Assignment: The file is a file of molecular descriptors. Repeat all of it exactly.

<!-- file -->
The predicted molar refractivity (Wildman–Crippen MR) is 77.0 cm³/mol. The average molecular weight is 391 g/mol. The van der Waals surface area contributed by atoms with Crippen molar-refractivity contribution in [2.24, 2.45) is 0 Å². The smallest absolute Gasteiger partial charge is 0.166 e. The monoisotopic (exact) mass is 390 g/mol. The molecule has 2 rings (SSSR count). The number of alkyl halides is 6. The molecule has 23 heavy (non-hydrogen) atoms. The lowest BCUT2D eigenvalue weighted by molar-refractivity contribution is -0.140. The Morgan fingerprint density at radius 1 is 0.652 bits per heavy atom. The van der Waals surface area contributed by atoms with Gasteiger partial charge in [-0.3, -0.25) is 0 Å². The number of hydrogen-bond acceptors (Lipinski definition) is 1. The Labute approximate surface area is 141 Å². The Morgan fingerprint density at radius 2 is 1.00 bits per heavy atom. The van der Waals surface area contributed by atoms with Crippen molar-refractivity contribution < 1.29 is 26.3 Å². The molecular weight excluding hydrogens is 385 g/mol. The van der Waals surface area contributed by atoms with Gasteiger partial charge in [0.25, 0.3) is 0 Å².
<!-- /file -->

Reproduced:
The predicted molar refractivity (Wildman–Crippen MR) is 77.0 cm³/mol. The average molecular weight is 391 g/mol. The van der Waals surface area contributed by atoms with Crippen molar-refractivity contribution in [2.24, 2.45) is 0 Å². The smallest absolute Gasteiger partial charge is 0.166 e. The monoisotopic (exact) mass is 390 g/mol. The molecule has 2 rings (SSSR count). The number of alkyl halides is 6. The molecule has 23 heavy (non-hydrogen) atoms. The lowest BCUT2D eigenvalue weighted by molar-refractivity contribution is -0.140. The Morgan fingerprint density at radius 1 is 0.652 bits per heavy atom. The van der Waals surface area contributed by atoms with Gasteiger partial charge in [-0.3, -0.25) is 0 Å². The number of hydrogen-bond acceptors (Lipinski definition) is 1. The Labute approximate surface area is 141 Å². The Morgan fingerprint density at radius 2 is 1.00 bits per heavy atom. The van der Waals surface area contributed by atoms with Crippen molar-refractivity contribution < 1.29 is 26.3 Å². The molecular weight excluding hydrogens is 385 g/mol. The van der Waals surface area contributed by atoms with Gasteiger partial charge in [0.25, 0.3) is 0 Å².